Research on CBD and anxiety has generally looked at cannabis as a whole product, not as CBD as a standalone compound. Some studies suggest that it can help with anxiety: like this 2011 study that suggests CBDcan reduce social anxiety or this 2015 review that says CBD could be promising for many forms of anxiety. It’s also important to consider whether the CBD comes from the cannabis plant and therefore may include THC, a cannabinoid that for some, induces anxiety. Read our comprehensive article on CBD and anxiety, here.
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Because CBD oil is non-psychotropic and derived from low or zero THC hemp/cannabis strains it is generally defined as a dietary supplement and therefore is legal in most States and countries so should not pose any problem at a professional or competition level. Please consult your professional organization before assuming that this is the case in your jurisdiction. The United Nations – World Health Organisation (WHO) recently (14 Dec 2017) stated that Cannabidiol (CBD Oil) should no longer be scheduled as a controlled substance. In 2017 the World Anti-doping Agency (WADA) and United States Anti-doping Agency (USADA) approved CBD for use by athletes in over 600 sports.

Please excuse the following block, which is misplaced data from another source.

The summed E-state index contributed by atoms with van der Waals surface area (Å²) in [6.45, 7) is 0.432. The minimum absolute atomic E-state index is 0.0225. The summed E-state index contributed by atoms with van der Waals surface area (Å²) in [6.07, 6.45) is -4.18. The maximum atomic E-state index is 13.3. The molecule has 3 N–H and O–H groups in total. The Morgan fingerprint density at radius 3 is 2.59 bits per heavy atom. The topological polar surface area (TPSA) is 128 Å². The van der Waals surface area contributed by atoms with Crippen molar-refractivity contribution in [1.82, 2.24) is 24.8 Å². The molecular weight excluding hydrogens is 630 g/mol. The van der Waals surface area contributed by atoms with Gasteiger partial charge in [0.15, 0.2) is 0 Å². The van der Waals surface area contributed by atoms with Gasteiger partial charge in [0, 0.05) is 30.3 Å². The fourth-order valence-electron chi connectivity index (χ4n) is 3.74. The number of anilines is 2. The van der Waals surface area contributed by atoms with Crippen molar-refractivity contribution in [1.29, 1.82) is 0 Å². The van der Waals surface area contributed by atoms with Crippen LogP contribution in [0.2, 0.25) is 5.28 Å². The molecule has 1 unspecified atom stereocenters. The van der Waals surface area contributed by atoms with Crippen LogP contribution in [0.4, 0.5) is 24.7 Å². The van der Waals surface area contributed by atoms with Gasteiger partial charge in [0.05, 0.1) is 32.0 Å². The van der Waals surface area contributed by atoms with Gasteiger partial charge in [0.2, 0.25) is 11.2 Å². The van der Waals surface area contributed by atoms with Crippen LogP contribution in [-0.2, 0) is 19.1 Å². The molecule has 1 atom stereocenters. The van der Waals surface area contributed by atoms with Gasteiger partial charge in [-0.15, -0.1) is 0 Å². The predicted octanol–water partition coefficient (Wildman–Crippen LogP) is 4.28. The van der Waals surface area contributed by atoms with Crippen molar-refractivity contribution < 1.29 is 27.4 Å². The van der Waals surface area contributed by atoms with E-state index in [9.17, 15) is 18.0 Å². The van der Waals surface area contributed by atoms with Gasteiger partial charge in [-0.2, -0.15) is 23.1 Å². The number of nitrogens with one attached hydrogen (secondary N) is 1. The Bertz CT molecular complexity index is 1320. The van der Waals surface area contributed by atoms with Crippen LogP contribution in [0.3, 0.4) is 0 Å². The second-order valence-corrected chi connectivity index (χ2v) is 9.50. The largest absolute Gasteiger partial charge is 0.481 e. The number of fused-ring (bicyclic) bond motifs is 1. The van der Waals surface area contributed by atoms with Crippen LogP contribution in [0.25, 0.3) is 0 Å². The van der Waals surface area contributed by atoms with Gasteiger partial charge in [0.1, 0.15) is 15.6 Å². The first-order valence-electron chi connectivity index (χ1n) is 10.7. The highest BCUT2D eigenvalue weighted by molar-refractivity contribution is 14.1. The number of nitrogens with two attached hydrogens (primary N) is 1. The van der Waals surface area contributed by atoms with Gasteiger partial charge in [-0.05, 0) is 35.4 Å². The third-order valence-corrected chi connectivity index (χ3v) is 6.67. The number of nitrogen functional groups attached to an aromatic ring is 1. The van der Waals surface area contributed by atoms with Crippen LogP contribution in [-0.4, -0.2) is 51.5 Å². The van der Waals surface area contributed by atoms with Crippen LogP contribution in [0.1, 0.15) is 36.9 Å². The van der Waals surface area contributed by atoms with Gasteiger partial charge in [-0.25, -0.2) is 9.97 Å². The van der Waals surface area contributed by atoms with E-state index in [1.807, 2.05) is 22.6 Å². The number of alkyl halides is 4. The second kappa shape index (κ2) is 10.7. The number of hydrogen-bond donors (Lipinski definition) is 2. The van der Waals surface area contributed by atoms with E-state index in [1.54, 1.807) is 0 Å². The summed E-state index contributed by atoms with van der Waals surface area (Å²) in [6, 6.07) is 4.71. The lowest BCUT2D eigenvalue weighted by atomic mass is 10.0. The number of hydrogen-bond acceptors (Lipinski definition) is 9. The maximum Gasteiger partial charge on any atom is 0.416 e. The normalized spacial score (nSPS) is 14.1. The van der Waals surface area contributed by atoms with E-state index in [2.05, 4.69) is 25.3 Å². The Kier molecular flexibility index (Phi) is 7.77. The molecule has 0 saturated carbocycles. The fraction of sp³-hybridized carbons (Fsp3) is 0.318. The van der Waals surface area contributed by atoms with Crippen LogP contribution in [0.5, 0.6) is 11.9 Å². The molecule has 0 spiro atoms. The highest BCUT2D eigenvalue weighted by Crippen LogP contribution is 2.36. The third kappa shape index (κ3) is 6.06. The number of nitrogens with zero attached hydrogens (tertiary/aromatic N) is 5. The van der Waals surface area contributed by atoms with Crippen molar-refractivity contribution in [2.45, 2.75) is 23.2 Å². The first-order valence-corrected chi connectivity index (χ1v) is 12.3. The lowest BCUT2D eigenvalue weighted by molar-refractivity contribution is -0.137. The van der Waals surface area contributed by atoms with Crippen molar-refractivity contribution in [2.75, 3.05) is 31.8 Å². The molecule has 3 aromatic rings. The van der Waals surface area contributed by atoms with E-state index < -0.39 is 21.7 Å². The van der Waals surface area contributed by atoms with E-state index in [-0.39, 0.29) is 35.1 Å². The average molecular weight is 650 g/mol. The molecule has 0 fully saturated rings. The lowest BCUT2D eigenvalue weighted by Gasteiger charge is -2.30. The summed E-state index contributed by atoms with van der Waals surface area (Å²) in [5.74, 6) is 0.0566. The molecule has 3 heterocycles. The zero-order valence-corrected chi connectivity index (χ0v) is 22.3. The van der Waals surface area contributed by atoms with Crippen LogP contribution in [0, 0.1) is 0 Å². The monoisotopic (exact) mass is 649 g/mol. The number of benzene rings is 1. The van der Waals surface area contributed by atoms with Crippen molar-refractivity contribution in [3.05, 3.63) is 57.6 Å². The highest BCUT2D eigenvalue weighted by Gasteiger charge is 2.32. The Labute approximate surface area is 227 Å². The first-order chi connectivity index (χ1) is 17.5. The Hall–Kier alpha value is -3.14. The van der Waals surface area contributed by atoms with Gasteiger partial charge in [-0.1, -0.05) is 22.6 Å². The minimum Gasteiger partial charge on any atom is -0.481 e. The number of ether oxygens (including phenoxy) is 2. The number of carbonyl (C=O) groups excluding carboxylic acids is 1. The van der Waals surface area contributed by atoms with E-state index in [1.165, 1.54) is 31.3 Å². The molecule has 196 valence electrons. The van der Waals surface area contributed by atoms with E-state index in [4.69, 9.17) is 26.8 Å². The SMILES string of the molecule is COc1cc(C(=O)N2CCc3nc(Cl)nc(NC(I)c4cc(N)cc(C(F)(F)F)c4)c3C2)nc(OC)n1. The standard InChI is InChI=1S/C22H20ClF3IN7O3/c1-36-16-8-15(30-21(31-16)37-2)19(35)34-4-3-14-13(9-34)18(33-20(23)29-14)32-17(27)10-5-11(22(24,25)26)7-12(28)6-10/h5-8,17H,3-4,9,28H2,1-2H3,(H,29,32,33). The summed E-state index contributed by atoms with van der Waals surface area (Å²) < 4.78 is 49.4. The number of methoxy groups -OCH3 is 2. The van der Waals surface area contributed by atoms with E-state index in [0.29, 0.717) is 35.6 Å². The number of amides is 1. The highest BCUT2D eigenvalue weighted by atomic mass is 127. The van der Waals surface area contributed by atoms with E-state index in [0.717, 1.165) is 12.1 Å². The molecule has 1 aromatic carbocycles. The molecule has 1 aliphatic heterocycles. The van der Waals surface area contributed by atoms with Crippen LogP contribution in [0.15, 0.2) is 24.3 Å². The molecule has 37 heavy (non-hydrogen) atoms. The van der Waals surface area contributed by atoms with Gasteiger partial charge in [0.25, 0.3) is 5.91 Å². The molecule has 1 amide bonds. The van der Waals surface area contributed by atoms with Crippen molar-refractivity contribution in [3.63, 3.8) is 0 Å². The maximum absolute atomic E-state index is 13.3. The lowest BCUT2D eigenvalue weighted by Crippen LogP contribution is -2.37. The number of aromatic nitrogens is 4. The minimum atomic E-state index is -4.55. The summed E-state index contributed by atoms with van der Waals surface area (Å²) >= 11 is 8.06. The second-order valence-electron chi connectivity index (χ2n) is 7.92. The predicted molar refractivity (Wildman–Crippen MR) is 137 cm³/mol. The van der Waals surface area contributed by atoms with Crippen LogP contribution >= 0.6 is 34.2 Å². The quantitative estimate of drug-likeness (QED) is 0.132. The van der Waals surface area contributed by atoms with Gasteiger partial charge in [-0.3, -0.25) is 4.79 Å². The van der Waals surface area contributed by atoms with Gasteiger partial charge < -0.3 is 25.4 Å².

Cannabidiol (CBD) is one of over 100 phytocannabinoids found in marijuana and hemp plants. Together with tetrahydrocannabinol (THC), CBD is a cannabinoid intensely investigated for its health properties. Unlike THC, CBD is not psychoactive. This means that when CBD is consumed, it produces no psychological effects, or the controversial “high” marijuana is well known for.
Correcting a calorie excess with a calorie deficit sometimes works for weight loss, but it can be difficult. First of all, reducing calories leaves people feeling hungry, which can be incredibly uncomfortable. Second of all, weight gain can cause changes to hormone levels and balance, metabolic patterns, inflammation status, and balance within the endocannabinoid system.